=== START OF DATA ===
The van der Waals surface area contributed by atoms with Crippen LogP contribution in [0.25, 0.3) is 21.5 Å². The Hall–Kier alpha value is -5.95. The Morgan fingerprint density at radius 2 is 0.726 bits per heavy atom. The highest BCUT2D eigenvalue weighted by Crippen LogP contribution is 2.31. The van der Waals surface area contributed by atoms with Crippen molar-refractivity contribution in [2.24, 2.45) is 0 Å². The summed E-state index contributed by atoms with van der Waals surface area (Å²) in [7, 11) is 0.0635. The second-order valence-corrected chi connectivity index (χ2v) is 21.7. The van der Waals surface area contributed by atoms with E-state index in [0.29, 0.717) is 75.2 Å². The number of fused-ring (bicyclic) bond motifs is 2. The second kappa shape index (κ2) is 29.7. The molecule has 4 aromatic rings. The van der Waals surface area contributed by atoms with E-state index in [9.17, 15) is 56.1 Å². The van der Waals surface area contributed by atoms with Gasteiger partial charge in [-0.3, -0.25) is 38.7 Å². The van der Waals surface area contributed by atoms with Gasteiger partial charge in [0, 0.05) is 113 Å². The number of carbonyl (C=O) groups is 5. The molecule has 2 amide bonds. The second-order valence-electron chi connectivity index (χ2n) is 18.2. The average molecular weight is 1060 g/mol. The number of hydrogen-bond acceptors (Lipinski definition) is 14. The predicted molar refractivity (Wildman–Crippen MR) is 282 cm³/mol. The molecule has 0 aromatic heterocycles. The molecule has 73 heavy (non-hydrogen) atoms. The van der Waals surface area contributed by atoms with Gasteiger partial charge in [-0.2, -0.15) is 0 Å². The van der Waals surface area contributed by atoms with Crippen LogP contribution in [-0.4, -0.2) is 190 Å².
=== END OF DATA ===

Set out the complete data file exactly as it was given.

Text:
The van der Waals surface area contributed by atoms with Crippen LogP contribution in [0.25, 0.3) is 21.5 Å². The Hall–Kier alpha value is -5.95. The Morgan fingerprint density at radius 2 is 0.726 bits per heavy atom. The highest BCUT2D eigenvalue weighted by Crippen LogP contribution is 2.31. The van der Waals surface area contributed by atoms with Crippen molar-refractivity contribution in [2.24, 2.45) is 0 Å². The summed E-state index contributed by atoms with van der Waals surface area (Å²) in [7, 11) is 0.0635. The second-order valence-corrected chi connectivity index (χ2v) is 21.7. The van der Waals surface area contributed by atoms with E-state index in [0.29, 0.717) is 75.2 Å². The number of fused-ring (bicyclic) bond motifs is 2. The second kappa shape index (κ2) is 29.7. The molecule has 4 aromatic rings. The van der Waals surface area contributed by atoms with E-state index in [9.17, 15) is 56.1 Å². The van der Waals surface area contributed by atoms with Gasteiger partial charge in [-0.3, -0.25) is 38.7 Å². The van der Waals surface area contributed by atoms with Gasteiger partial charge in [0, 0.05) is 113 Å². The number of carbonyl (C=O) groups is 5. The molecule has 2 amide bonds. The second-order valence-electron chi connectivity index (χ2n) is 18.2. The average molecular weight is 1060 g/mol. The number of hydrogen-bond acceptors (Lipinski definition) is 14. The predicted molar refractivity (Wildman–Crippen MR) is 282 cm³/mol. The molecule has 0 aromatic heterocycles. The molecule has 73 heavy (non-hydrogen) atoms. The van der Waals surface area contributed by atoms with Gasteiger partial charge in [-0.2, -0.15) is 0 Å². The van der Waals surface area contributed by atoms with Crippen LogP contribution in [-0.4, -0.2) is 190 Å².